Almost 100 years old, Atalaya is one of the classic rides in the park, so it’s almost compulsory to have a go, although note that it’s not suitable for those who suffer from vertigo.
Built in 1928, it’s the true icon of the amusement park, and although it’s aimed at children the older visitors are just as excited (if not more!) when the plane flies over the park.
Museum of Mechanical Figures
Housing more than 40 19th and 20th century mechanical figures, this traditional museum is one of the most popular attractions in the park. If you’re in the area with children, a visit to the museum is a must.
Roughly translating as ‘look at the mirrors’, this is a hall of mirrors in which each mirror shows your reflection in a different form with different effects. If you’re after some fun and a bit of a giggle, this is definitely for you!
Diávolo (The Devil)
The carousel of swings gives you the feeling that you’re flying. Although when it’s stationary it looks like a ride for the youngest visitors only, the sensation as you get higher and faster is something that everyone will enjoy.
the Roller Coaster
No good amusement park is complete without a roller coaster, and Tibidabo is no exception. Although it might not be as spectacular as those in some other parks, you’ll still have a great ride!
Tibidabo’s new and striking Big Wheel, Giradabo, fills the theme park with colour with its bright cabins, and offers wonderful views of the city.
There are various places to eat within the grounds of the park, but as is usually the case with places of this nature, they usually serve fast food and it can be rather expensive. There’s also a bar and restaurant in the square just outside the park, and these options are probably the best if you’re going to be there all day. If on the other hand you’re only going for the morning or the afternoon and you’d like to eat nearby, we recommend one of the bars around Vallvidrera (for example the Casa Trampa restaurant).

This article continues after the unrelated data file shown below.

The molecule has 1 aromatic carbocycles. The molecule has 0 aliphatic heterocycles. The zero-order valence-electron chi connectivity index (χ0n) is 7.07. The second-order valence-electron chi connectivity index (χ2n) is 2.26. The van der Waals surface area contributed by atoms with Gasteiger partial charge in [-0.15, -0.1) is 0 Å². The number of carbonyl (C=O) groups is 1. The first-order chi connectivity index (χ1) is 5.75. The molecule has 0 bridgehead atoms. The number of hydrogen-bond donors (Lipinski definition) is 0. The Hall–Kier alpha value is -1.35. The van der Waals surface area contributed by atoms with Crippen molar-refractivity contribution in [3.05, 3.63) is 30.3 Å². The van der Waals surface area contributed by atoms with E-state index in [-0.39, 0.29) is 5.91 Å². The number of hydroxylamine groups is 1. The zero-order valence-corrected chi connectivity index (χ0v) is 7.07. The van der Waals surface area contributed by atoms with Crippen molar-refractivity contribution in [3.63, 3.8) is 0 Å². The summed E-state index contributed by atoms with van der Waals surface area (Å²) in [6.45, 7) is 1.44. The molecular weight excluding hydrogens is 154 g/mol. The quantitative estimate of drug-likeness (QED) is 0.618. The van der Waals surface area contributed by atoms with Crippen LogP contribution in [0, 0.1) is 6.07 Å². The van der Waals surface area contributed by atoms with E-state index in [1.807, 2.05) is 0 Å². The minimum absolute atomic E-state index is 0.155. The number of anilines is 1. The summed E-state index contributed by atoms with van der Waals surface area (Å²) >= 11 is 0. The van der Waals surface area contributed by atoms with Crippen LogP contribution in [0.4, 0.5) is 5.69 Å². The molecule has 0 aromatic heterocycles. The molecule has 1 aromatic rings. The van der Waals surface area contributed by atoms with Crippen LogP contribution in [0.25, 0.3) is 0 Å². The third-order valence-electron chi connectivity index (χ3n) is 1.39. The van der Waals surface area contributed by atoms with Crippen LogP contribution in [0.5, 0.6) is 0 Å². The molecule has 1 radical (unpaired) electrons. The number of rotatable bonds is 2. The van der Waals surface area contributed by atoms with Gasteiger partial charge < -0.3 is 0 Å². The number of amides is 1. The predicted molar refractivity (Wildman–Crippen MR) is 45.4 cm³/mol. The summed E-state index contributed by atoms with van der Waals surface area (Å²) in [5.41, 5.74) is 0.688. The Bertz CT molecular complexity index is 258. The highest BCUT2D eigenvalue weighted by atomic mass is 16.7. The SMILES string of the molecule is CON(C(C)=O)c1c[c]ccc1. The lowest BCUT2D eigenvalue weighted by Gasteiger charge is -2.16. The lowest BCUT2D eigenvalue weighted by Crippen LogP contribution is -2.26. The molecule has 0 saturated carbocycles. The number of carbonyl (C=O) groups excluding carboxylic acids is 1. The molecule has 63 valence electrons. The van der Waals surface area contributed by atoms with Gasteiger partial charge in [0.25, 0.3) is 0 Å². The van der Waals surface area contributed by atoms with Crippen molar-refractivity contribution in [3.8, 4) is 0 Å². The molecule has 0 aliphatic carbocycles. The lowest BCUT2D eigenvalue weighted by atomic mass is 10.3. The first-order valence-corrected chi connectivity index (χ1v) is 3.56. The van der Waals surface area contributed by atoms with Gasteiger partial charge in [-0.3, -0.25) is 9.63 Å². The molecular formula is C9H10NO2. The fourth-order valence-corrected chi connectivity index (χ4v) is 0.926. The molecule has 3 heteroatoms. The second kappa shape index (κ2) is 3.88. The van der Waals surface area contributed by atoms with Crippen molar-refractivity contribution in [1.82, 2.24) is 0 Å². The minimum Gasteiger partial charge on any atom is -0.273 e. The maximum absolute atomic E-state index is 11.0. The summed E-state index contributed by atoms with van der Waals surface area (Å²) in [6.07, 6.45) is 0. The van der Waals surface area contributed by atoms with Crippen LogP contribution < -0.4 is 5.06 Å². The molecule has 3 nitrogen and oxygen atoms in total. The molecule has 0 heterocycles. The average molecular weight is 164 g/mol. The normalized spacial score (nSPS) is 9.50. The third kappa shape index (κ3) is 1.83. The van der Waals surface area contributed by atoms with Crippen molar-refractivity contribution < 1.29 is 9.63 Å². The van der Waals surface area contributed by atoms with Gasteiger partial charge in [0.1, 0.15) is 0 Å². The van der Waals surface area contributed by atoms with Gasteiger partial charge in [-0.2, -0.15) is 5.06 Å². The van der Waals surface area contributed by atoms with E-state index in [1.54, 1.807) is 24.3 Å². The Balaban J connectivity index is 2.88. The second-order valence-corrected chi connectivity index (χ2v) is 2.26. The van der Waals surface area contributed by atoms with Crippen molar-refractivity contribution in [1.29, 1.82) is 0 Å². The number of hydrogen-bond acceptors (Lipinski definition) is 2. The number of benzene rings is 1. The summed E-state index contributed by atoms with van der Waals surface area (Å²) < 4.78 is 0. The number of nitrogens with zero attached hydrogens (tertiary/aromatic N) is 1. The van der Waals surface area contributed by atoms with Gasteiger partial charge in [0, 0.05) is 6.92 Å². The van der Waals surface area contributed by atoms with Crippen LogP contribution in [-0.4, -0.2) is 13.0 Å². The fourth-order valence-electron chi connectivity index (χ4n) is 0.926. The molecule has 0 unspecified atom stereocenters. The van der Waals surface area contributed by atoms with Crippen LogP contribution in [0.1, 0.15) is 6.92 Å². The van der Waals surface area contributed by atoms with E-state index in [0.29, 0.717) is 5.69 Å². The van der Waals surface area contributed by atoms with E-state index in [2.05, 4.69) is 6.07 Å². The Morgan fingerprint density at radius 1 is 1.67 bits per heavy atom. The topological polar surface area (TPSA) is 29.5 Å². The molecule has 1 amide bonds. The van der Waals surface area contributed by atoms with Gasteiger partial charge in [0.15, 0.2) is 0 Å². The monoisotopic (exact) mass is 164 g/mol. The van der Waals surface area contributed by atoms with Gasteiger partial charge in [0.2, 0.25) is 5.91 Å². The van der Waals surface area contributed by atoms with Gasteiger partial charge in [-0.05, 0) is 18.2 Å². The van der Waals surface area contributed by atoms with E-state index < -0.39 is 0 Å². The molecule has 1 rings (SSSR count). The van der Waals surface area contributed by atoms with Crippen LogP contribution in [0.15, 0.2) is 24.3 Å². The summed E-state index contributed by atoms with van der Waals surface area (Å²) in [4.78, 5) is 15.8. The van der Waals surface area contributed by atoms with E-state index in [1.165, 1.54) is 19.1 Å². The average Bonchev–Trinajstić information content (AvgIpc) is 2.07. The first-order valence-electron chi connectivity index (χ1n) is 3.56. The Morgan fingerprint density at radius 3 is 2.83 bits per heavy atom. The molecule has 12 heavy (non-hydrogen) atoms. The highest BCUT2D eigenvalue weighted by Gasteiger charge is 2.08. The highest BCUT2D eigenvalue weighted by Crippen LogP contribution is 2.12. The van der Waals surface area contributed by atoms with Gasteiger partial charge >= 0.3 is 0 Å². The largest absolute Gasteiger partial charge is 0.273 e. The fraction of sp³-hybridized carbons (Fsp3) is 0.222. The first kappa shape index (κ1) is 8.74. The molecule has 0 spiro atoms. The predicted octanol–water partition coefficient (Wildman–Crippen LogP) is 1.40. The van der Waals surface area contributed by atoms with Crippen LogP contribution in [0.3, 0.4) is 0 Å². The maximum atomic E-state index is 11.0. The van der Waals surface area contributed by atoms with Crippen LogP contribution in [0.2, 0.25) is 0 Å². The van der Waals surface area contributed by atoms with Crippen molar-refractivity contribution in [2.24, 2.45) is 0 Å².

Map and How to get there
At the top of Tibidabo Mountain, Barcelona.
The park’s opening days and hours vary according to the time of year. We therefore recommend that you check the official link to the park’s opening hours.
Cost of Entry
Detailed information can be found above.
How to get there?
Private vehicle: drive up to the top of Tibidabo from the Avinguda de Vallvidriera or the Carretera de Sant Cugat. You can park in the dedicated parking area situated next to the amusement park. You’ll need to pay for cars, but motorbikes can be parked free of charge.
Funicular del Tibidabo: You can take it from Plaça del Dr. Andreu. + info
Tibibus: It’s the bus that will taje you up to the Tibidabo Amusement Park. It has two lines, the T2A (Plaça Catalunya – Centre d’Acollida d’Animals – Tibidabo) and the T2B (Sant Genís – Vall d’Hebrón – Tibidabo). These lines run from a few minutes before the park opens, until it closes at the end of the day.
Nearby places of interest
Temple of the Sacred Heart of Jesus
Torre de Collserola (tower)
Observatori Fabra (astronomical observatory)